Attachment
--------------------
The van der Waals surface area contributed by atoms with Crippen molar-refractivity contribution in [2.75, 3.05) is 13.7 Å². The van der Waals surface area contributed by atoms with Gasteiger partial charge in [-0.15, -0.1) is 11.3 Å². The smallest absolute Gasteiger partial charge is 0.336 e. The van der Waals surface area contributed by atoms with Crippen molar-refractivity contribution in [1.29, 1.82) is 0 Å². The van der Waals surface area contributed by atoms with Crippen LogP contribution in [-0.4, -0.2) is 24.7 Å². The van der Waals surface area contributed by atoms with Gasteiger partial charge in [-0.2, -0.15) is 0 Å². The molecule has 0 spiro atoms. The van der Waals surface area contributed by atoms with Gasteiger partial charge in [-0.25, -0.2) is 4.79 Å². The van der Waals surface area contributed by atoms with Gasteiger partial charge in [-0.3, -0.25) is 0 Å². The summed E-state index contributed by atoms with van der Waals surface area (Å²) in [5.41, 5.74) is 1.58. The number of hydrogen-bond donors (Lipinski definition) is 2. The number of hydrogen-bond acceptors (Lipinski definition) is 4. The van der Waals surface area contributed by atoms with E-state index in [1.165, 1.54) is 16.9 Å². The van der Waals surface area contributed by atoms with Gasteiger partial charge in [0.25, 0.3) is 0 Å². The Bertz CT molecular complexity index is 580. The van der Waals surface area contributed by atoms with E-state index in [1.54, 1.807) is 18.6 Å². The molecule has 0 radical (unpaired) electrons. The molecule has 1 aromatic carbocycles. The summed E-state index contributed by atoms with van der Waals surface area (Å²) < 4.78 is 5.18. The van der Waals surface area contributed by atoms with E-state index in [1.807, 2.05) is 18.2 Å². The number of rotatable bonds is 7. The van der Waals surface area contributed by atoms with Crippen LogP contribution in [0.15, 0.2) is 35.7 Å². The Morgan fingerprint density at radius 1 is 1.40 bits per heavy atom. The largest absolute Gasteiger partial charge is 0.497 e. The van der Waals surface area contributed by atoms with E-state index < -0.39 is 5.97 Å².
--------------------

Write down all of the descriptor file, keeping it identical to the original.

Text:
The van der Waals surface area contributed by atoms with Crippen molar-refractivity contribution in [2.75, 3.05) is 13.7 Å². The van der Waals surface area contributed by atoms with Gasteiger partial charge in [-0.15, -0.1) is 11.3 Å². The smallest absolute Gasteiger partial charge is 0.336 e. The van der Waals surface area contributed by atoms with Crippen molar-refractivity contribution in [1.29, 1.82) is 0 Å². The van der Waals surface area contributed by atoms with Crippen LogP contribution in [-0.4, -0.2) is 24.7 Å². The van der Waals surface area contributed by atoms with Gasteiger partial charge in [-0.2, -0.15) is 0 Å². The molecule has 0 spiro atoms. The van der Waals surface area contributed by atoms with Gasteiger partial charge in [-0.25, -0.2) is 4.79 Å². The van der Waals surface area contributed by atoms with Gasteiger partial charge in [-0.3, -0.25) is 0 Å². The summed E-state index contributed by atoms with van der Waals surface area (Å²) in [5.41, 5.74) is 1.58. The number of hydrogen-bond donors (Lipinski definition) is 2. The number of hydrogen-bond acceptors (Lipinski definition) is 4. The van der Waals surface area contributed by atoms with E-state index in [1.165, 1.54) is 16.9 Å². The van der Waals surface area contributed by atoms with Gasteiger partial charge in [0.25, 0.3) is 0 Å². The Bertz CT molecular complexity index is 580. The van der Waals surface area contributed by atoms with E-state index in [1.54, 1.807) is 18.6 Å². The molecule has 0 radical (unpaired) electrons. The molecule has 1 aromatic carbocycles. The summed E-state index contributed by atoms with van der Waals surface area (Å²) < 4.78 is 5.18. The van der Waals surface area contributed by atoms with E-state index in [1.807, 2.05) is 18.2 Å². The number of rotatable bonds is 7. The van der Waals surface area contributed by atoms with Crippen LogP contribution in [0.15, 0.2) is 35.7 Å². The Morgan fingerprint density at radius 1 is 1.40 bits per heavy atom. The largest absolute Gasteiger partial charge is 0.497 e. The van der Waals surface area contributed by atoms with E-state index < -0.39 is 5.97 Å².